I think you would like the bike, but we are all different.  If any of you are fans of the looks of the other bikes I mentioned, no offense was intended. Let us know what you do.
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Re: Considering a V85TT
« Reply #2671 on: February 26, 2023, 08:21:09 AM »
I bought mine July 2019.  My list of desired parameters: 500 lbs curb weight, less than 1000 cc, air cooled, twin engine, shaft drive, 19 inch front wheel, easy maintenance, not too cluttered with electronics, good value for price, light steering, adventure bike with relatively long suspension travel and decent ground
clearance &  able to ride 8 hour days.   Put those down on paper and there was one choice.  After owning the V 85 the cruise control has been a game changer.  The only downside was tubed wheels which I rectified when I purchased new tubeless wheels.  My only prior Italian bike was a Ducati 900 SS and it is a joy once again to walk out into the shop and see this beauty sitting there, my only subjective comment regarding this motorcycle. 

I read somewhere on this forum at some point over the last 4 years:  Test ride a Moto Guzzi for 30 minutes and you'll never own one.  Ride one for a month and you will never own anything else.  Not sure I totally agree with that because I was pretty smitten within the first 10 minutes of my test ride which I promptly came back from and purchased the bike.  Point being that MG's have something special that takes awhile to fully appreciate.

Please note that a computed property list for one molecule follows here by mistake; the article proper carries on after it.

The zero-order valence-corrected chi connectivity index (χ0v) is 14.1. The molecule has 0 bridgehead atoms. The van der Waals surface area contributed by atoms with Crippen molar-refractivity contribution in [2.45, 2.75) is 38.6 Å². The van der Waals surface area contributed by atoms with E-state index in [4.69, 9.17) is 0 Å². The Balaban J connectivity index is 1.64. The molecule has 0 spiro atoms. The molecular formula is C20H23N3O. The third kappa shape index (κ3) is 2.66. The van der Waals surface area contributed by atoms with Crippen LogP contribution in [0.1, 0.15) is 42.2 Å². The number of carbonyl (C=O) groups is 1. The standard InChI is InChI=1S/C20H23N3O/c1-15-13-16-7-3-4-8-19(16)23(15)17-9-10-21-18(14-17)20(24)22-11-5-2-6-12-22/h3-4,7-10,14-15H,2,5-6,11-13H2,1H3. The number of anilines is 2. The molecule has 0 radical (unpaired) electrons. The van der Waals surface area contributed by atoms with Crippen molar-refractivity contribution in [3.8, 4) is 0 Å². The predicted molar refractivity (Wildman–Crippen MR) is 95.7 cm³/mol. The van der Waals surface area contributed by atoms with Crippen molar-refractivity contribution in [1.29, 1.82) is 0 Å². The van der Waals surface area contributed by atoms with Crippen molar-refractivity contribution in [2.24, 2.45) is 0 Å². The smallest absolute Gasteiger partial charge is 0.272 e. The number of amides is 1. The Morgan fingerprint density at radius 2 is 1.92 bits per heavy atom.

Buy the V 85 now, and when you are deciding what may be your perfect ride,  you may very well discover after a year or less that in fact you have already found it.


Offline Dave Swanson

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Re: Considering a V85TT
« Reply #2672 on: February 26, 2023, 10:13:59 AM »

Buy the V 85 now, and when you are deciding what may be your perfect ride,  you may very well discover after a year or less that in fact you have already found it.

That's a great way of stating it.  The V85 is a special bike. 
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Offline Trialsman

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Re: Considering a V85TT
« Reply #2673 on: February 26, 2023, 11:01:58 AM »